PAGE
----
Dressing appropriately for your age – what exactly does that mean? In this guide, we’re going to explore how to dress appropriately for your age–and more importantly, for how you want to be perceived.
We’ve all seen men middle aged men dressed like teenagers, and the attention they are likely to receive isn’t positive. Dressing your age, as a concept, has always been around, and it assumes that there is a “right” way to dress at every age. But is that really true anymore?
George Clooney happy to look his age with salt and pepper hair
Dressing Your Age: Does it Really Matter?
The challenge of pinpointing how you should dress at a certain age is manifold: the world has gotten more and more casual, there are more than a few clothing options on the market, clothes have become more affordable, and people in the same age group might have nothing more in common than the number of years they’ve been alive.
Dressing your age is fundamentally a matter of perception. It is not about you, but rather about how other people see you. Other people will perceive you in a certain light based on what they think your age is and how you dress. The question is, do you care? Is it important to you to be perceived in a certain way?
For most men, that answer to that question is yes. In business, for example, wearing a Rolex watch can signify your success, and may make future clients more comfortable doing business with you – even if you don’t like Rolex. If you work in an office, a dress code might require you dress a certain way to fit in, be taken seriously, and get ahead. As you’ve probably heard us say before, there are many benefits to dressing up in an age when most people dress down. The key to dressing your age is to balance how you want to be perceived with your age and maturity.
Dress Your Age, But Only if it Suits You
The exceptionally rakish Parisian dandy Massimiliano Mocchia Di Coggiola
Some men, especially our readers, are stylish gentlemen that offering suggestions on how to dress your age is like giving style advice to Massimiliano Mocchia Di Coggiola. These men have the unique ability to dress in a style all their own, regardless of their age and regardless of how other perceive them. They’ve decided what they like and they want to only wear that! That doesn’t work for everyone. For the rest of us, here is some food for thought regarding dressing your age.
Sven Raphael Schneider, in a seersucker suit and white brogues, knows that style knows no age
Start by Asking Yourself These Questions:
How do I want people to perceive me?
As older, younger, my age, successful, arty, etc? Make this your primary consideration when choosing what to wear.
Do I want to stand out, or fit in?
Decide what your goals are for your style; is it to be the best dressed guy in the room? Is it to look confident in the office? Is it to look like you fit into your environment?
What do I want from my wardrobe?
Is it to be up to date and trendy? Is it to have a wardrobe that stands the test of time?
How do I want to feel when I get dressed?
Is it youthful, mature, dapper, or confident? Do I want to be taken more seriously?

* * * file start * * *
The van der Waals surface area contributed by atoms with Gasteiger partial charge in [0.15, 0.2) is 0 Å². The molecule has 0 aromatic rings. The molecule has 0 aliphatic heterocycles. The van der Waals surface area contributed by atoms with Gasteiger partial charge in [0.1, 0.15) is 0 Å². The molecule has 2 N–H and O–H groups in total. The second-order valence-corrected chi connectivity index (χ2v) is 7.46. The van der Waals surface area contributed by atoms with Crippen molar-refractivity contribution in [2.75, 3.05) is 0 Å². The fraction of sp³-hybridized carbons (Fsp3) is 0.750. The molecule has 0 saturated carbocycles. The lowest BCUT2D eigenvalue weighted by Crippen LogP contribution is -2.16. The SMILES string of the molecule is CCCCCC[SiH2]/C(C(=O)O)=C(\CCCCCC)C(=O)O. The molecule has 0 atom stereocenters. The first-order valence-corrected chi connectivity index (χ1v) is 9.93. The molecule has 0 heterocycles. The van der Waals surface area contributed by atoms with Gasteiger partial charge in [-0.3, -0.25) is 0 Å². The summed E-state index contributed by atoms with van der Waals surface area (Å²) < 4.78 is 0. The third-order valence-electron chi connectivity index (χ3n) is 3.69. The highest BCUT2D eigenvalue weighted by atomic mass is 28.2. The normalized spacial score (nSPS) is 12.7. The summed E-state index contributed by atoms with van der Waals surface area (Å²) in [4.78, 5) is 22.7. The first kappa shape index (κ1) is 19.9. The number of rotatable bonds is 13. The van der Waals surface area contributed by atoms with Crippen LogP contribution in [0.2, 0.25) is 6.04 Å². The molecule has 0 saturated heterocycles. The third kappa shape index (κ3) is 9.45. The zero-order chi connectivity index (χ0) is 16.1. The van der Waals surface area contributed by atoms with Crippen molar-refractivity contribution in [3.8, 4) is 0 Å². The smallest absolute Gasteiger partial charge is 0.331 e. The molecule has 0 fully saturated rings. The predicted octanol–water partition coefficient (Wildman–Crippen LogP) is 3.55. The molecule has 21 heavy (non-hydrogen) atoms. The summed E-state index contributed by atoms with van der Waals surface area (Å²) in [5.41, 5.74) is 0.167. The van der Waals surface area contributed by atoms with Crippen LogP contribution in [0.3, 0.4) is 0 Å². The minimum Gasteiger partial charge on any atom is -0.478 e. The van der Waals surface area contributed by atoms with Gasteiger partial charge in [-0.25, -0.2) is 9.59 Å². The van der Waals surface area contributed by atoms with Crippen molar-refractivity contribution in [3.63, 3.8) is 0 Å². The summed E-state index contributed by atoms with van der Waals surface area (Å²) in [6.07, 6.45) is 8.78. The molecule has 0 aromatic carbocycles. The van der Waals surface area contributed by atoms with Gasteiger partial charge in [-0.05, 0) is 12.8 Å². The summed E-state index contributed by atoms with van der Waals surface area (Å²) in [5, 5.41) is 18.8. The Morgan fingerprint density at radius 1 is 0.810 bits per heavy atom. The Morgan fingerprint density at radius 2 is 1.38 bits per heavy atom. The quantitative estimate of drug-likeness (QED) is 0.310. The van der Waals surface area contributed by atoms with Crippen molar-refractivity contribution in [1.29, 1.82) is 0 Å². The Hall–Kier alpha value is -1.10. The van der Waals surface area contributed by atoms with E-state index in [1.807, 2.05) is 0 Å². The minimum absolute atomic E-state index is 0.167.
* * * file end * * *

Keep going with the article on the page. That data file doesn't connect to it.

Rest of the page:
Young Men Under 25
If you’re past the age where your mom picks out your clothes, you finally have the chance to shape your own style and wardrobe. You can get away with pretty much any look at this age, but if perception matters to you, now is the best time to start building a wardrobe that works for you, rather than against you. You may not see the point of dressing up, but if being taken seriously is important to you at this age, consider doing it more.
Short Tie 1930s style by Ethan Wong, the Teenage Gentleman
At this age, you can take advantage of your youthful appearance to experiment. On the other hand, you want to be taken seriously as a newly-minted adult. Unless you’re going to a job interview, a wedding or a funeral, you don’t need to throw on a jacket and tie. Instead, here are some tips to successfully mixing youth with maturity-boosting style.
This look works for teenagers or early twenties, but anything older will make you look like you’re trying too hard
Experiment! At this stage in your life, you can take bigger risks while looking for a style that really resonates with you.
Start having your clothes altered. Your body shape will likely change in the future, but now if the time to start learning about fit. Almost any garment can be improved with alterations. To learn more, check out our alterations guide here.
Start learning to put your own style preferences first. Regardless of the look you like, now you are an adult you should learn to dress for your own purposes rather than for other people’s, including your family and friends. Unless you’re not adhering to basic rules of decency and etiquette, don’t let mean-spirited comments about your style change what you wear.
Keep your pants well-fitting, modern, and simple. Chinos, dark wash denim, and cords will make you look mature but still youthful. Avoid fit extremes such as super-tight pants and excessively baggy tops, which will make you look insecure. Experiment and learn what cuts, colors, and fits flatter you the best.
Button down shirts are your friend. Particularly in checks, plaids, and stripes, which are youthful patterns that will help balance out the more mature silhouette of a button down. Tuck it in for a more mature look or leave it untucked.
Skip the rips, tears, paint splatters and acid washes. If you like those kind of details, our style probably isn’t for you, and they will make you look younger than you are.
Buy your first watch. Nowadays, watches are fun accessories rather than necessities, but they will make a youthful appearance look more mature in an instant. Check out Timex, Fossil or Nixon, but make sure to keep the case size proportional to your wrist. We recommend 42mm and under, and smaller if you have thin wrists. If you want to wear something more youthful, consider a chronograph or sports watch, even if you’ll never use it.
Early- to Mid-Twenties
Our Content Director and YouTube host, Preston, is in his mid-twenties
At this age, you’re likely to start experiencing a need for more professional clothing. Being young is no longer an excuse to be underdressed, and at this age it will start to be held against you. You’re either in college or getting that first big job; now it’s time to dress for the career you want.
A great business casual outfit minus the sunglasses